Internet in Business Mentor Jakob Nielsen responds:
Measuring Return on Investment (ROI) for a traditional e-commerce site -- a company that exists only on the Web -- is rather simple. Calculate the investment by asking, "How much does it cost to run the company?" and calculate the return by asking "How much did I sell?"
The difficulty in measuring ROI takes place when a company sells on the Web and through other channels. Customers may browse on the Web but buy retail. A Web site may contribute to an off-site sale -- the user looks at what's available, the price, customer reviews -- but buys elsewhere. Trying to determine how much the Web contributed to a purchase is a nebulous situation.
A company with strong on-site customer support offers good potential for ROI. In practice, customers prefer to find answers on their own rather than contact customer service, but most sites are designed so poorly that answers are difficult to find. While a Web site can't solve every problem, if you can minimize the number of support calls you're receiving, the customer is happy and you save money. And, a company that is always there for its customers generates repeat business.
Ways to track ROI:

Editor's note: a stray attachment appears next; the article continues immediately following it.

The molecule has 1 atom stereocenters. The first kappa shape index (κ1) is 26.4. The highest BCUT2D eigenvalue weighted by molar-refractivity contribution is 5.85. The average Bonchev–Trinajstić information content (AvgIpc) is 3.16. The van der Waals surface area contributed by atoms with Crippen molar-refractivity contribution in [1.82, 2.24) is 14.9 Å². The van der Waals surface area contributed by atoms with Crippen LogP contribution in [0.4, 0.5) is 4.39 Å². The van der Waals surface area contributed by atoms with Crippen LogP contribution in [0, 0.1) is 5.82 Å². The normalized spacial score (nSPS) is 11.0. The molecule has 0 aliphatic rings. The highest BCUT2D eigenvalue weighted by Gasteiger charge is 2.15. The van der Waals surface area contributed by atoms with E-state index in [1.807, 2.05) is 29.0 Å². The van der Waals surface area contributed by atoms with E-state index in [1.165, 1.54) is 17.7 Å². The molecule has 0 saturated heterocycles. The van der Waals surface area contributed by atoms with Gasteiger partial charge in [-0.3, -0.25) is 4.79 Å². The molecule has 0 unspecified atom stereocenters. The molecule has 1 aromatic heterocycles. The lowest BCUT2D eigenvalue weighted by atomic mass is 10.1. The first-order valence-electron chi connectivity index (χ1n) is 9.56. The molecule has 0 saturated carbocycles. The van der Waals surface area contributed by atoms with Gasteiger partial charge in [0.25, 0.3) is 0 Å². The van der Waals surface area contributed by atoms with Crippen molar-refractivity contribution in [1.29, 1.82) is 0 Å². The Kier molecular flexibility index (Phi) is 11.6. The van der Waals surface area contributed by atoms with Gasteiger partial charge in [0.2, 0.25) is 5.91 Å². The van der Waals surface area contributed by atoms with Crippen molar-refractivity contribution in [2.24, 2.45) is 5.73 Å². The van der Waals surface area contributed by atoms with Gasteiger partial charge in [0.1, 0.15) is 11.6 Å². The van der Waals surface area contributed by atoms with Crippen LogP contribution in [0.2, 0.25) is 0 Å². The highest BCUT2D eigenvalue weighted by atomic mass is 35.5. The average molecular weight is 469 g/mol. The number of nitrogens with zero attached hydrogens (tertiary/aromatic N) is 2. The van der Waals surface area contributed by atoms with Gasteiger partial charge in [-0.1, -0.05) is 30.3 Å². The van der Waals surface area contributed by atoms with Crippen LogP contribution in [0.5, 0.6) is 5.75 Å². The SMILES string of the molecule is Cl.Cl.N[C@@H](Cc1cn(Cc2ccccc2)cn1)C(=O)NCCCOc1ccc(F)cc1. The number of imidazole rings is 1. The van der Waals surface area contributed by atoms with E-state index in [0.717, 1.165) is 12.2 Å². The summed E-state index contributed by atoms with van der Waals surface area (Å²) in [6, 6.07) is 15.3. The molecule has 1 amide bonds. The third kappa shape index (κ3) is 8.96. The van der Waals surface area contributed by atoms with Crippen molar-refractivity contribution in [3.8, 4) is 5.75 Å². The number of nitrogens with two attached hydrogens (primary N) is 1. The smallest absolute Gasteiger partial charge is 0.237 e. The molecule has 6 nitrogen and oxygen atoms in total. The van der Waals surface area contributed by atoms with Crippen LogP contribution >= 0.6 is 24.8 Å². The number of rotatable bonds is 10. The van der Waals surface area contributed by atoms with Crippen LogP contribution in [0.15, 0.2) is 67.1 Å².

- Track leads. Ask clients why they bought and how they heard of you, in person or through surveys. Track where leads come from as well as how many leads are converted to sales.
- Track advertising. Advertising on the Web is measured through click-through rates. However, a good rate does not always mean an increase in business. It's easy to get a high click-through rate if, for example, you offer a freebie. But keep in mind that those who take you up on such offers are not necessarily people you want to, or will, do business with in the future.
A good way to measure ROI through advertising is to install cookies to determine which ads bring customers in and should get credited for conversion.
- Track Web traffic. Track Web traffic to determine the number of unique visitors coming to your site and how many of them turn into loyal, repeat users. Is the information on your site so good that users are getting to the product page? Determine how many users navigate through your site and actually read about your product, and you'll know if your site is working. Do an online survey of a few users once they get to the product page. Ask, "Did you find what you are looking for?" "Is the information we provide helpful?"
Copyright © 2001 Inc.com LLC